Before you start your project, check the track record of community research undertaken with the communities you are interested in. Research may not be published, and it may require some work to find the participants and researchers involved in past projects, but past experiences, potential red flags and lessons learned will be priceless when you apply them to your own work.

Institutional memory is short. Community memory is not

Think beyond the scope of your current project. It is easy to get locked into project-based thinking, which often results from institutions’ funding structures and cycles of targeted projects. In such circumstances partner organisations and communities can get left behind when a researcher moves on to another project. A series of short-term projects that did not deliver on promises made will discourage community partners and diminish their interest in future work.

To mitigate this risk, monitor and evaluate your work to ensure you achieve collective objectives throughout the project. Also, consider what will happen after the project is over: What will be its legacy?  What level of sustainability needs to be embedded into the project so that it does not become a flash in the pan? At the same time stay open to ideas – often at the point when a project is ready to wrap up, new opportunities for exciting extensions to the engagement work can emerge.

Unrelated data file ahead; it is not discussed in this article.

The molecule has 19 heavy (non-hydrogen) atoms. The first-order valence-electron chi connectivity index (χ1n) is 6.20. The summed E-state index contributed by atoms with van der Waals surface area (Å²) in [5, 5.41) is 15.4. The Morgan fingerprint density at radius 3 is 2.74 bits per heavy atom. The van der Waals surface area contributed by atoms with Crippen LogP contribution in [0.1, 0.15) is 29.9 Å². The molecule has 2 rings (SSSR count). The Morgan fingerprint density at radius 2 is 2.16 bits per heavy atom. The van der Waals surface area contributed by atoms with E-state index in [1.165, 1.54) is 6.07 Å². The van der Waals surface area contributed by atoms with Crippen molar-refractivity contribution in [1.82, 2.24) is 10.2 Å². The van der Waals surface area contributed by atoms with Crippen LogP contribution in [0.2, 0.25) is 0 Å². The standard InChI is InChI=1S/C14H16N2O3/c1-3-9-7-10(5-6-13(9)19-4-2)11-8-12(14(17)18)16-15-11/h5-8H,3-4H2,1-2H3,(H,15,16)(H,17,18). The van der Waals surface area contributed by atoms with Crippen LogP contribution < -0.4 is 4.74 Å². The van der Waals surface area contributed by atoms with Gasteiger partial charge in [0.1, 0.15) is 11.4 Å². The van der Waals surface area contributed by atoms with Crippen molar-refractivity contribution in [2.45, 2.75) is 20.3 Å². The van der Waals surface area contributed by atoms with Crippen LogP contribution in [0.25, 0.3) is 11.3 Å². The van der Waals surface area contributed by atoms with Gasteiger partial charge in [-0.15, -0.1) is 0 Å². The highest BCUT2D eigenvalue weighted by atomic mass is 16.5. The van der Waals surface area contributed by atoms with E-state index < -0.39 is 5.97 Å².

There is more than one way of knowing

Community-based projects provide potential for sharing experience and harnessing the multiple perspectives inherent in community involvement. To make your project a success, focus on two-way, equitable participation with reciprocity in learning and sensitivity to the communities’ ways of working. In my experience, community partners excel through their applied, dispersed and situated knowledge as well as their awareness of where potential unknown unknowns might be hiding. Acknowledge your community participants and collaborators in publications, for example through co-authorship, or mentoring independent research.

Consider potential barriers

Building bridges and developing relationships takes time. This can be the most time-consuming aspect of your project, but there are a few things that can make the process easier for everyone involved. Remember that campuses can be perceived as exclusive spaces, which is why it is worth bringing activities into spaces that are familiar to your participants and partners, such as community centres, independent galleries, cafes and other non-formal venues.